Envoi Allen emphasises Cheltenham credentials at Naas

Gordon Elliott’s rising star retains unbeaten record in fine style under Davy Russell

Envoi Allen en-route to victory at Naas on Sunday. Photograph: Morgan Treacy/Inpho

Envoi Allen en-route to victory at Naas on Sunday. Photograph: Morgan Treacy/Inpho

 

Envoi Allen maintained his unbeaten record with a stylish display in the Lawlor’s Of Naas Novice Hurdle.

Winning for the second time at the highest level over hurdles on just his third outing, Gordon Elliott’s star looks sure to be heading back to Cheltenham, where he took last year’s Champion Bumper.

Stepping up in trip to two and a half miles for the first time, Davy Russell was content to take a lead from Willie Mullins’ Elixir D’ainay until the turn into the straight.

By then it only concerned those two, as even the promising Longhouse Poet could not keep up.

Sent off at the prohibitive odds of 1-4, Envoi Allen briefly had to be nudged along by Russell but running down to the second-last he joined the leader.

On landing he was soon in front and the race was over as long as he jumped the last well and he did just that.

While he was only ever just doing enough in front, the Cheveley Park Stud-owned gelding still won by three and a half lengths.

RaceBets and Betfair trimmed the winner to 11-8 from 13-8 for the Ballymore at Cheltenham, with the former easing him to 4-1 from 5-2 for the Supreme Novices’ Hurdle and Betfair leaving him unchanged at 7-1.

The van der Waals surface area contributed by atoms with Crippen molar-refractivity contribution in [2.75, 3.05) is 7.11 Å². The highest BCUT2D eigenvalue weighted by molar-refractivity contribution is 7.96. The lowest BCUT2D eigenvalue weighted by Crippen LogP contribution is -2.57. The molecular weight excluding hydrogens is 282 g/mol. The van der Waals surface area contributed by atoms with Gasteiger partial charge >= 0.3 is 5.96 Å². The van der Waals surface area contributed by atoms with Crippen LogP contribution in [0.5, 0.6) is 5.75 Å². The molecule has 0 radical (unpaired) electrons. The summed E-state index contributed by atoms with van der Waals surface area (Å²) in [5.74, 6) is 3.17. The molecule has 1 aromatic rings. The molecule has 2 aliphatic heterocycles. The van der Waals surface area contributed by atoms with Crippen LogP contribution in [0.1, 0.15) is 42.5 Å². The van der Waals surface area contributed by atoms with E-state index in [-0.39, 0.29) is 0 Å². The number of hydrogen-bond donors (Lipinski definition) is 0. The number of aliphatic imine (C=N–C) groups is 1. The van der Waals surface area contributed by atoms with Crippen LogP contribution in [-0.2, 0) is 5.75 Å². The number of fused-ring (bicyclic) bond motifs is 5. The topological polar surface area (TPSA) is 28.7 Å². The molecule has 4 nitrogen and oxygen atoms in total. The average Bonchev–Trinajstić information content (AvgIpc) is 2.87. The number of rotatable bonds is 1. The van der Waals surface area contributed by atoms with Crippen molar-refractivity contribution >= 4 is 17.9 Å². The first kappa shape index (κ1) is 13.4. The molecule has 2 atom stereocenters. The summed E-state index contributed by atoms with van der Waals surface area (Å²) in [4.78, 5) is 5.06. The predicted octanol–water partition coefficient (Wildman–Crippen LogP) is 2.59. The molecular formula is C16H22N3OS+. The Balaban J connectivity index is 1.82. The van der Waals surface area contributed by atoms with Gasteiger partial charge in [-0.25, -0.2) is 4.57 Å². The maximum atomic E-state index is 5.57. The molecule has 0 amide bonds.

Gordon Elliott with Envoi Allen after his convincing victory in the Lawlor’s Novice Hurdle at Naas. Photograph: Morgan Treacy/Inpho
Gordon Elliott with Envoi Allen after his convincing victory in the Lawlor’s Novice Hurdle at Naas. Photograph: Morgan Treacy/Inpho

Elliott said: “That was a proper test, they went a proper gallop turning past the stands.

“Davy said he learned more today than he ever learned. He jumped well and he just does what he has to do when he gets to the front.

“He’ll be entered in everything at Cheltenham. He could go to two miles or go this trip, I couldn’t see him going much further.

“We’ll try to split them all up and he could go either way.

“I’d say over two and a half he’d find it very easy if you drop him in and ride a race. Over two miles you’d have to be forcing it the whole way.

“I’d say that was a fair race, they went a fair lick the whole way.

“He’ll only ever win by a length or two, that’s all he ever he does every day he runs.”

Asked about a possible tilt at the Champion Hurdle, Elliott said: “He’ll be entered in everything at Cheltenham, but I’d imagine we’ll keep him in his own grade this year.

“If I was a betting man I’d say we’ll keep him in the grade he’s in.

“He’ll have entries at the Dublin Festival. Whether we go straight to Cheltenham or not, obviously I’ll have to discuss that with Chris Richardson and Mr and Mrs Thompson (of Cheveley Park).

“It’s great to have horses for them. They are supporting the yard and have a few nice horses with us, so we’re very happy.”

On the six-year-old’s future as chaser, Elliott added: “When you look at the way he jumped two or three of those hurdles, he looks like he’s made for fences.”

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